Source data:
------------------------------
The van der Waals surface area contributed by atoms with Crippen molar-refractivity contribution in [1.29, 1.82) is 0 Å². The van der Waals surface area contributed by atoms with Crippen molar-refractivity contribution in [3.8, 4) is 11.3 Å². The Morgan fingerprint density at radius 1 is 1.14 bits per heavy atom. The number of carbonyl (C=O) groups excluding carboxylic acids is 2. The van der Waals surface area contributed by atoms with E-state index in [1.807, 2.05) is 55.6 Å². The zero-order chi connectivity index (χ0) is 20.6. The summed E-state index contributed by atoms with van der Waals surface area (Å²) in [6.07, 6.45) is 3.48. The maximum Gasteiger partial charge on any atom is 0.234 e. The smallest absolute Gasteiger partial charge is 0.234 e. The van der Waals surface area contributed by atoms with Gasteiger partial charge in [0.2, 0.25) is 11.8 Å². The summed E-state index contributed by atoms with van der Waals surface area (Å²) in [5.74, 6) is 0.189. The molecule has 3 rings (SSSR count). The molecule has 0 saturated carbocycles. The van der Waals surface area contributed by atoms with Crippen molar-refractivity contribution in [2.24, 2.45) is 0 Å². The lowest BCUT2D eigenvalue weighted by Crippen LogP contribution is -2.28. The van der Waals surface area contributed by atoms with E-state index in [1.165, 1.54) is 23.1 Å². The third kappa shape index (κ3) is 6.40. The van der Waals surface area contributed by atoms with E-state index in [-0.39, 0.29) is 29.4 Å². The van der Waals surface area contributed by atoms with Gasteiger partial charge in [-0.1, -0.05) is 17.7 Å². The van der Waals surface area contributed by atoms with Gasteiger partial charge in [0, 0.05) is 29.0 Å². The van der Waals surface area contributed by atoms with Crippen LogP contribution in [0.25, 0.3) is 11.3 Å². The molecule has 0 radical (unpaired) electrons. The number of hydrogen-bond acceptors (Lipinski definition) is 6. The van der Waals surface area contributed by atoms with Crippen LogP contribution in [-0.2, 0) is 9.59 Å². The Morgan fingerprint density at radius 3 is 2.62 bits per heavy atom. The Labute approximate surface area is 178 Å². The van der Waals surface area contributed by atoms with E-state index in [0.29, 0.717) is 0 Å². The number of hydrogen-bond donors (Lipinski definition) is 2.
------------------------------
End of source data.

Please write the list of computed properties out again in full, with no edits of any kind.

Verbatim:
The van der Waals surface area contributed by atoms with Crippen molar-refractivity contribution in [1.29, 1.82) is 0 Å². The van der Waals surface area contributed by atoms with Crippen molar-refractivity contribution in [3.8, 4) is 11.3 Å². The Morgan fingerprint density at radius 1 is 1.14 bits per heavy atom. The number of carbonyl (C=O) groups excluding carboxylic acids is 2. The van der Waals surface area contributed by atoms with E-state index in [1.807, 2.05) is 55.6 Å². The zero-order chi connectivity index (χ0) is 20.6. The summed E-state index contributed by atoms with van der Waals surface area (Å²) in [6.07, 6.45) is 3.48. The maximum Gasteiger partial charge on any atom is 0.234 e. The smallest absolute Gasteiger partial charge is 0.234 e. The van der Waals surface area contributed by atoms with Gasteiger partial charge in [0.2, 0.25) is 11.8 Å². The summed E-state index contributed by atoms with van der Waals surface area (Å²) in [5.74, 6) is 0.189. The molecule has 3 rings (SSSR count). The molecule has 0 saturated carbocycles. The van der Waals surface area contributed by atoms with Crippen molar-refractivity contribution in [2.24, 2.45) is 0 Å². The lowest BCUT2D eigenvalue weighted by Crippen LogP contribution is -2.28. The van der Waals surface area contributed by atoms with E-state index in [1.165, 1.54) is 23.1 Å². The third kappa shape index (κ3) is 6.40. The van der Waals surface area contributed by atoms with E-state index in [-0.39, 0.29) is 29.4 Å². The van der Waals surface area contributed by atoms with Gasteiger partial charge in [-0.1, -0.05) is 17.7 Å². The van der Waals surface area contributed by atoms with Gasteiger partial charge in [0, 0.05) is 29.0 Å². The van der Waals surface area contributed by atoms with Crippen LogP contribution in [0.25, 0.3) is 11.3 Å². The molecule has 0 radical (unpaired) electrons. The number of hydrogen-bond acceptors (Lipinski definition) is 6. The van der Waals surface area contributed by atoms with Crippen LogP contribution in [-0.2, 0) is 9.59 Å². The Morgan fingerprint density at radius 3 is 2.62 bits per heavy atom. The Labute approximate surface area is 178 Å². The van der Waals surface area contributed by atoms with E-state index in [0.29, 0.717) is 0 Å². The number of hydrogen-bond donors (Lipinski definition) is 2.